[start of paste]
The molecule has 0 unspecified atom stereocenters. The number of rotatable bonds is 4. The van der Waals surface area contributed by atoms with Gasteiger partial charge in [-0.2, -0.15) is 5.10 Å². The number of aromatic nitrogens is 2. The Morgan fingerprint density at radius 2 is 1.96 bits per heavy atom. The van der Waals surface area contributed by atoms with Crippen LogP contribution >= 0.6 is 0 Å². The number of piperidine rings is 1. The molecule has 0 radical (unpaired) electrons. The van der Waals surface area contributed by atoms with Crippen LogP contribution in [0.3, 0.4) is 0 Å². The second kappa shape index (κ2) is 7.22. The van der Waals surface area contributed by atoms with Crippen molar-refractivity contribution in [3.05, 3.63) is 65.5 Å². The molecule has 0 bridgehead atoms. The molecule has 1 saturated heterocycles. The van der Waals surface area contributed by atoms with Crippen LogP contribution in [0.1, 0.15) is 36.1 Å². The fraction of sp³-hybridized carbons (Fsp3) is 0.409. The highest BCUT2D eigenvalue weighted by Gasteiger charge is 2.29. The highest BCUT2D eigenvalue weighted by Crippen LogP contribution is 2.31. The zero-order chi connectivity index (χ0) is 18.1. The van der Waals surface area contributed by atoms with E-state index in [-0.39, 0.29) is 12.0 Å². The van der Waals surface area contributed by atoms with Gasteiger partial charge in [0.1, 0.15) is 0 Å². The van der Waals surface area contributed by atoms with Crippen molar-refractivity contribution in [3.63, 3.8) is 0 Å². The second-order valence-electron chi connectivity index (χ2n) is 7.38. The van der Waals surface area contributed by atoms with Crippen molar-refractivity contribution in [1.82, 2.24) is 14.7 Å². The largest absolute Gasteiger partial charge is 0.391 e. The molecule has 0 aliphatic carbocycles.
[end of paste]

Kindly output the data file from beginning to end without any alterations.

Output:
The molecule has 0 unspecified atom stereocenters. The number of rotatable bonds is 4. The van der Waals surface area contributed by atoms with Gasteiger partial charge in [-0.2, -0.15) is 5.10 Å². The number of aromatic nitrogens is 2. The Morgan fingerprint density at radius 2 is 1.96 bits per heavy atom. The van der Waals surface area contributed by atoms with Crippen LogP contribution >= 0.6 is 0 Å². The number of piperidine rings is 1. The molecule has 0 radical (unpaired) electrons. The van der Waals surface area contributed by atoms with Crippen LogP contribution in [0.3, 0.4) is 0 Å². The second kappa shape index (κ2) is 7.22. The van der Waals surface area contributed by atoms with Crippen molar-refractivity contribution in [3.05, 3.63) is 65.5 Å². The molecule has 0 bridgehead atoms. The molecule has 1 saturated heterocycles. The van der Waals surface area contributed by atoms with Crippen LogP contribution in [0.1, 0.15) is 36.1 Å². The fraction of sp³-hybridized carbons (Fsp3) is 0.409. The highest BCUT2D eigenvalue weighted by Gasteiger charge is 2.29. The highest BCUT2D eigenvalue weighted by Crippen LogP contribution is 2.31. The zero-order chi connectivity index (χ0) is 18.1. The van der Waals surface area contributed by atoms with E-state index in [-0.39, 0.29) is 12.0 Å². The van der Waals surface area contributed by atoms with Gasteiger partial charge in [0.1, 0.15) is 0 Å². The van der Waals surface area contributed by atoms with Crippen molar-refractivity contribution in [3.63, 3.8) is 0 Å². The second-order valence-electron chi connectivity index (χ2n) is 7.38. The van der Waals surface area contributed by atoms with Crippen molar-refractivity contribution in [1.82, 2.24) is 14.7 Å². The largest absolute Gasteiger partial charge is 0.391 e. The molecule has 0 aliphatic carbocycles.